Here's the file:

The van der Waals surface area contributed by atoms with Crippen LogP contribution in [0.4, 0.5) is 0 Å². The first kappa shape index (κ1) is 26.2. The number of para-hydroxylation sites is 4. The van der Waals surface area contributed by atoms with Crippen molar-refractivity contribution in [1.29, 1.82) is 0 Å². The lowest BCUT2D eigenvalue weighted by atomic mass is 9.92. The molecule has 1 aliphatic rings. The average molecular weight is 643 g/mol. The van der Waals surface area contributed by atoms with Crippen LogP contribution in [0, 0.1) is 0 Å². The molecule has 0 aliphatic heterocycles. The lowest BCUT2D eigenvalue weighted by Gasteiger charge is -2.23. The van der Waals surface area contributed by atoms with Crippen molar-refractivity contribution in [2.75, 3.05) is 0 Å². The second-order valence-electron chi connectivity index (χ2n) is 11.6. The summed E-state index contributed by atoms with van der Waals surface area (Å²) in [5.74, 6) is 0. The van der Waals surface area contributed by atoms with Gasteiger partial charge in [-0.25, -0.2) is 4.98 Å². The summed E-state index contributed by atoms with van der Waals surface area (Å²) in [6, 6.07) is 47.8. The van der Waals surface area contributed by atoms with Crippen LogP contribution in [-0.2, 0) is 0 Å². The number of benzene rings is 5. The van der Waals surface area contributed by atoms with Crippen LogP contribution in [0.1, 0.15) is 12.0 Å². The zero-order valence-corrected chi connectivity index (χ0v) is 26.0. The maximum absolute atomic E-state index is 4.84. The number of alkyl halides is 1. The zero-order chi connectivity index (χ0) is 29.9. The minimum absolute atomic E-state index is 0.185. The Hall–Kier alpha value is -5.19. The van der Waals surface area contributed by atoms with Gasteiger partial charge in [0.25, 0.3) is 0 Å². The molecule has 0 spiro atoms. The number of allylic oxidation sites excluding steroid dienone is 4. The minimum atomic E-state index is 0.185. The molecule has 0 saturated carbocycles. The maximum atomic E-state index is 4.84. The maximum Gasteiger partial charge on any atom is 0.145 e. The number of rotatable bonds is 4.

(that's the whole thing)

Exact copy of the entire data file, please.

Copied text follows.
The van der Waals surface area contributed by atoms with Crippen LogP contribution in [0.4, 0.5) is 0 Å². The first kappa shape index (κ1) is 26.2. The number of para-hydroxylation sites is 4. The van der Waals surface area contributed by atoms with Crippen molar-refractivity contribution in [1.29, 1.82) is 0 Å². The lowest BCUT2D eigenvalue weighted by atomic mass is 9.92. The molecule has 1 aliphatic rings. The average molecular weight is 643 g/mol. The van der Waals surface area contributed by atoms with Crippen LogP contribution in [0, 0.1) is 0 Å². The molecule has 0 aliphatic heterocycles. The lowest BCUT2D eigenvalue weighted by Gasteiger charge is -2.23. The van der Waals surface area contributed by atoms with Crippen molar-refractivity contribution in [2.75, 3.05) is 0 Å². The second-order valence-electron chi connectivity index (χ2n) is 11.6. The summed E-state index contributed by atoms with van der Waals surface area (Å²) in [5.74, 6) is 0. The van der Waals surface area contributed by atoms with Gasteiger partial charge in [-0.25, -0.2) is 4.98 Å². The summed E-state index contributed by atoms with van der Waals surface area (Å²) in [6, 6.07) is 47.8. The van der Waals surface area contributed by atoms with Crippen LogP contribution in [-0.2, 0) is 0 Å². The number of benzene rings is 5. The van der Waals surface area contributed by atoms with Crippen LogP contribution in [0.1, 0.15) is 12.0 Å². The zero-order valence-corrected chi connectivity index (χ0v) is 26.0. The maximum absolute atomic E-state index is 4.84. The number of alkyl halides is 1. The zero-order chi connectivity index (χ0) is 29.9. The minimum absolute atomic E-state index is 0.185. The Hall–Kier alpha value is -5.19. The van der Waals surface area contributed by atoms with Gasteiger partial charge in [0.25, 0.3) is 0 Å². The molecule has 0 spiro atoms. The number of allylic oxidation sites excluding steroid dienone is 4. The minimum atomic E-state index is 0.185. The molecule has 0 saturated carbocycles. The maximum atomic E-state index is 4.84. The maximum Gasteiger partial charge on any atom is 0.145 e. The number of rotatable bonds is 4.